By Sue Lancaster
Earlier this year, my husband and I ventured to Paris with our nearly-two-year-old, Tabitha. Now, usually a city break wouldn’t be my first choice for a getaway with a toddler in tow, however on this occasion I was almost seven months pregnant and didn’t fancy flying. So, in order to escape the UK for a few days, we decided a high-speed train into France was our best option. The Eurostar is surprisingly good value if you book at the right time—i.e., when there’s a deal on—and we managed to get return tickets for all of us (including a seat for Tabitha, although under-twos can go without) for under £200. Also, it’s such a straightforward and fast way of getting into Europe from London, without the stress and hassle of airports.
On arrival in Paris, we soon realised that the capital’s Metro (their Underground) is not the easiest transport system to use when weighed down with a pushchair, child, pregnant lady and suitcases. We found that where there were lifts, they were largely out of order, so my poor husband spent a lot of time lugging the buggy and our bags up and down the many stairways. From then on we avoided the Metro where possible; a lot of Paris is accessible on foot and there are plenty of buses and of course taxis too.
Hotel rooms in Paris are both notoriously expensive and a little on the small side, and when you’ve got a young child with you, one room for everyone simply isn’t enough. So instead we booked a spacious two-bedroom apartment in the Latin Quarter through a website called www.myfrancevacationrentals.com. The cost was no more expensive than booking into a nice hotel, but the amount of extra room we got was amazing. The apartment had a lovely kitchen—which included a fridge/freezer, dishwasher, microwave, cooker, hob and so on—a utility room with washer/dryer; a big lounge with a dining area, sofa, TV, DVD player; a shower room and two big bedrooms. It was ideal for us as we could cook meals ourselves rather than eat out all the time, keep up-to-date with our laundry and, most importantly, watch DVDs in the evening while Tabitha slept peacefully in her own bedroom.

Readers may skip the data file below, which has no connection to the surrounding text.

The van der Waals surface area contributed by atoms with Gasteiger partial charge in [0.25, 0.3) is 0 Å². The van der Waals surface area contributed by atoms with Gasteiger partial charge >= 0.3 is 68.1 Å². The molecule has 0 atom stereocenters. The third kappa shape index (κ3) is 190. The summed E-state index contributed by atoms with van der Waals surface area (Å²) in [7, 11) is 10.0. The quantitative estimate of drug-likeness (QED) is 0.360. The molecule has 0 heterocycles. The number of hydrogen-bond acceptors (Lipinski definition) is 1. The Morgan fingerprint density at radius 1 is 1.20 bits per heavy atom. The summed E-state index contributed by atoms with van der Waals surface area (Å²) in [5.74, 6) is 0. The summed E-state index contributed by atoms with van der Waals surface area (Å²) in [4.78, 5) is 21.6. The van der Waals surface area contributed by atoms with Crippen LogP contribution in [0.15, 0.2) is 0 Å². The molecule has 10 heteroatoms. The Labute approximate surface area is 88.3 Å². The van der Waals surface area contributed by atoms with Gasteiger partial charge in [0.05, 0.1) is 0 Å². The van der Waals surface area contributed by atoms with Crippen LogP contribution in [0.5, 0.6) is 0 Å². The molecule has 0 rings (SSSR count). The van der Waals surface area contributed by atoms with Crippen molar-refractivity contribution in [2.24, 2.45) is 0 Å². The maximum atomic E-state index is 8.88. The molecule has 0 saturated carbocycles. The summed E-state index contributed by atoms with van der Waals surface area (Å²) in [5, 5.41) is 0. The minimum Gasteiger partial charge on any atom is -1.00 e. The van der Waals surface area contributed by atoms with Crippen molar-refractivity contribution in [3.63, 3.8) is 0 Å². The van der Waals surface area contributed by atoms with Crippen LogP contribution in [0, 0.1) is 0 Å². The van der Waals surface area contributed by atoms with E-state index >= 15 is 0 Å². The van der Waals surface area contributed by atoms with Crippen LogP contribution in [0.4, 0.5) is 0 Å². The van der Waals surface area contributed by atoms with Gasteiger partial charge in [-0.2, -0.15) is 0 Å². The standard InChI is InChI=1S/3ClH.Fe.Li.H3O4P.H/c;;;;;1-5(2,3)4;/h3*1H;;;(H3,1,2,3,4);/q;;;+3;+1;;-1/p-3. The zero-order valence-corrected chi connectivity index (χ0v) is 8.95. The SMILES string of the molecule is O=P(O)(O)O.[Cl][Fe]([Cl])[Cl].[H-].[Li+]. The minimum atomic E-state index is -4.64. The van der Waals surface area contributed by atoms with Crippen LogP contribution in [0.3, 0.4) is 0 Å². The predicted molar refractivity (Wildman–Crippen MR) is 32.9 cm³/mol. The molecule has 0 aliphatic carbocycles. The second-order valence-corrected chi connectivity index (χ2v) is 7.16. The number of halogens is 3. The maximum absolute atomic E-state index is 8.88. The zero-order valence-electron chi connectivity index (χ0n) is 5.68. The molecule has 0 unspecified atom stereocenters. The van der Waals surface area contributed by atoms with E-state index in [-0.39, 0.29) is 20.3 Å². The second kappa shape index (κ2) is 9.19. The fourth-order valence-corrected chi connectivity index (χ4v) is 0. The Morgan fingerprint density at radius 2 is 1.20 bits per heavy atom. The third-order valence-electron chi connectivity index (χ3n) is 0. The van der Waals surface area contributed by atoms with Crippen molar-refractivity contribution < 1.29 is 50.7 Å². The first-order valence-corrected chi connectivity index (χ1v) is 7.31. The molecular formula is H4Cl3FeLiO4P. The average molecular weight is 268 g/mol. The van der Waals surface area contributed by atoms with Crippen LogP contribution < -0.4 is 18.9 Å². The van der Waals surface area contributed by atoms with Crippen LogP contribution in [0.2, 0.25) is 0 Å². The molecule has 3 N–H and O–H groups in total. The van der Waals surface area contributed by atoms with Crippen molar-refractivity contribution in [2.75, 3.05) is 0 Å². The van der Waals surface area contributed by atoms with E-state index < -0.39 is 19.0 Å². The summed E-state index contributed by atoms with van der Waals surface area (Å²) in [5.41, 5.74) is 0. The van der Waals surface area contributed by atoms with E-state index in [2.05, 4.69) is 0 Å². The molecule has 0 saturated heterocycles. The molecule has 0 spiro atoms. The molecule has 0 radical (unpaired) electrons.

Because my husband and I have visited Paris previously and done all the touristy stuff, we didn’t attempt to do any of this with Tabitha. Instead we avoided the crowds and opted for things that we knew (hoped) she’d enjoy. The Jardin du Luxembourg was very close to where we were staying and is a great space for kids to let off steam. It has a fenced-in playground, pony rides and children’s entertainment too. We also went to the zoo at the Jardin des Plantes. It isn’t a big, fancy zoo—in fact it’s one of the oldest in the world—but it has a great variety of animals to look at and the surrounding botanical gardens are nice to wander around.
We decided we couldn’t go all the way to Paris without a visit to Disneyland, even though we knew Tabitha was a bit too young to fully appreciate it. There’s certainly no denying that Disneyland is expensive: as well as the pricey entrance fee, there’s lunch, drinks and the inevitable souvenirs to factor in too, but it is a magical day out for children. Unfortunately, the day we went it was rather wet and miserable, which did hinder our enjoyment somewhat, but it was a March day in northern Europe—what more could we expect! We caught the RER train from central Paris, which took about 45 minutes, and before the rain set in too much Tabitha enjoyed exploring the magic of Main Street and taking in a parade or two. In terms of rides, Fantasy Land is best suited to young children: here you’ll find the likes of It’s a Small World, which was a big hit with Tabitha, and the Teacups (not so much). Had it been a nicer day, there was a kids’ play park just outside of Frontier Land, which I’m sure she’d have loved too.
Overall I think our five-night stay in Paris was a success and proves that with a bit of research and forward planning, a city break can be a viable holiday option with the little ones.